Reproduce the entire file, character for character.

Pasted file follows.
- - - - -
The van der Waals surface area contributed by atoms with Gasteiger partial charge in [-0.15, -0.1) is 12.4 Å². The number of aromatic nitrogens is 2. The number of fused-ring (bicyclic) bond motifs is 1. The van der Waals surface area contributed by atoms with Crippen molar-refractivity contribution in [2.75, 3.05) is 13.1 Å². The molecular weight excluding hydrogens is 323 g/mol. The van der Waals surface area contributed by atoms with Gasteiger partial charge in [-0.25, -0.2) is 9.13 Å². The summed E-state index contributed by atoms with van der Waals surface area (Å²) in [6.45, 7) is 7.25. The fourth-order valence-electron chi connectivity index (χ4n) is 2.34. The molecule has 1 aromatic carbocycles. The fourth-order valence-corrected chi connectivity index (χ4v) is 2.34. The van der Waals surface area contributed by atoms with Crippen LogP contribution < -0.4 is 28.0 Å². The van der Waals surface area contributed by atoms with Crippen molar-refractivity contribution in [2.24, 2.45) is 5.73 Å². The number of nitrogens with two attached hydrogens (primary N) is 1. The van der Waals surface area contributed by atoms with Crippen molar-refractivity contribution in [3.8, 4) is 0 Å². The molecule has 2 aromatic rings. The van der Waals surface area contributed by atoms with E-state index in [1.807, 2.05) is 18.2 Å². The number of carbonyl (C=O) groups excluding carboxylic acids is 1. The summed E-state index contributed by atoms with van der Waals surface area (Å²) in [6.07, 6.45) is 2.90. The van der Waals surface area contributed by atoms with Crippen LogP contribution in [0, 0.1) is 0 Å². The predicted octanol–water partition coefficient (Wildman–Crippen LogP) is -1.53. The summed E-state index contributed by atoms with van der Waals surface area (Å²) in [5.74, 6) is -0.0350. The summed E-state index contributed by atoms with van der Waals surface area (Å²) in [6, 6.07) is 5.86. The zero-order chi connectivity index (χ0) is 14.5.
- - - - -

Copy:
The van der Waals surface area contributed by atoms with Gasteiger partial charge in [-0.15, -0.1) is 12.4 Å². The number of aromatic nitrogens is 2. The number of fused-ring (bicyclic) bond motifs is 1. The van der Waals surface area contributed by atoms with Crippen molar-refractivity contribution in [2.75, 3.05) is 13.1 Å². The molecular weight excluding hydrogens is 323 g/mol. The van der Waals surface area contributed by atoms with Gasteiger partial charge in [-0.25, -0.2) is 9.13 Å². The summed E-state index contributed by atoms with van der Waals surface area (Å²) in [6.45, 7) is 7.25. The fourth-order valence-electron chi connectivity index (χ4n) is 2.34. The molecule has 1 aromatic carbocycles. The fourth-order valence-corrected chi connectivity index (χ4v) is 2.34. The van der Waals surface area contributed by atoms with Crippen LogP contribution < -0.4 is 28.0 Å². The van der Waals surface area contributed by atoms with Crippen molar-refractivity contribution in [2.24, 2.45) is 5.73 Å². The number of nitrogens with two attached hydrogens (primary N) is 1. The van der Waals surface area contributed by atoms with Crippen molar-refractivity contribution in [3.8, 4) is 0 Å². The molecule has 2 aromatic rings. The van der Waals surface area contributed by atoms with E-state index in [1.807, 2.05) is 18.2 Å². The number of carbonyl (C=O) groups excluding carboxylic acids is 1. The summed E-state index contributed by atoms with van der Waals surface area (Å²) in [6.07, 6.45) is 2.90. The van der Waals surface area contributed by atoms with Crippen LogP contribution in [0, 0.1) is 0 Å². The predicted octanol–water partition coefficient (Wildman–Crippen LogP) is -1.53. The summed E-state index contributed by atoms with van der Waals surface area (Å²) in [5.74, 6) is -0.0350. The summed E-state index contributed by atoms with van der Waals surface area (Å²) in [6, 6.07) is 5.86. The zero-order chi connectivity index (χ0) is 14.5.